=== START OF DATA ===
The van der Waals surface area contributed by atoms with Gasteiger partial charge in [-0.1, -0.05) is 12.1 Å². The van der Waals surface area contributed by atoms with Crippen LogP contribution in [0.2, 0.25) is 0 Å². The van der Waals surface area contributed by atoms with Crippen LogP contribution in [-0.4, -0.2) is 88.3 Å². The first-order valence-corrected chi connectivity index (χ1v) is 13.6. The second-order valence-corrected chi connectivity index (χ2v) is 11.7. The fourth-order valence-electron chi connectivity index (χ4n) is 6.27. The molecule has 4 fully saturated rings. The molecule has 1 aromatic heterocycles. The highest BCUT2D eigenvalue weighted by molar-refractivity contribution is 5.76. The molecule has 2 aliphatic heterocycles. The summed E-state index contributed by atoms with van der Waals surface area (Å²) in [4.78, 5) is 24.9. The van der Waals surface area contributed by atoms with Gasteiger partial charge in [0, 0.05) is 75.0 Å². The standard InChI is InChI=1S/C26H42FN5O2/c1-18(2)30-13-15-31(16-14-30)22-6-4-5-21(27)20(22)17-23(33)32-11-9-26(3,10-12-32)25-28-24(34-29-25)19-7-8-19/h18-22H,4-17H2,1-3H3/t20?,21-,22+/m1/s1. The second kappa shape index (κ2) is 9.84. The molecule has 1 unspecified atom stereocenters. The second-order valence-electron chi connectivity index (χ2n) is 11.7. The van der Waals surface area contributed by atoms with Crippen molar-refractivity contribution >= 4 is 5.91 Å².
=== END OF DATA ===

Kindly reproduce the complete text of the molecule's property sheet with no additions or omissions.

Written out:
The van der Waals surface area contributed by atoms with Gasteiger partial charge in [-0.1, -0.05) is 12.1 Å². The van der Waals surface area contributed by atoms with Crippen LogP contribution in [0.2, 0.25) is 0 Å². The van der Waals surface area contributed by atoms with Crippen LogP contribution in [-0.4, -0.2) is 88.3 Å². The first-order valence-corrected chi connectivity index (χ1v) is 13.6. The second-order valence-corrected chi connectivity index (χ2v) is 11.7. The fourth-order valence-electron chi connectivity index (χ4n) is 6.27. The molecule has 4 fully saturated rings. The molecule has 1 aromatic heterocycles. The highest BCUT2D eigenvalue weighted by molar-refractivity contribution is 5.76. The molecule has 2 aliphatic heterocycles. The summed E-state index contributed by atoms with van der Waals surface area (Å²) in [4.78, 5) is 24.9. The van der Waals surface area contributed by atoms with Gasteiger partial charge in [0, 0.05) is 75.0 Å². The standard InChI is InChI=1S/C26H42FN5O2/c1-18(2)30-13-15-31(16-14-30)22-6-4-5-21(27)20(22)17-23(33)32-11-9-26(3,10-12-32)25-28-24(34-29-25)19-7-8-19/h18-22H,4-17H2,1-3H3/t20?,21-,22+/m1/s1. The second kappa shape index (κ2) is 9.84. The molecule has 1 unspecified atom stereocenters. The second-order valence-electron chi connectivity index (χ2n) is 11.7. The van der Waals surface area contributed by atoms with Crippen molar-refractivity contribution >= 4 is 5.91 Å².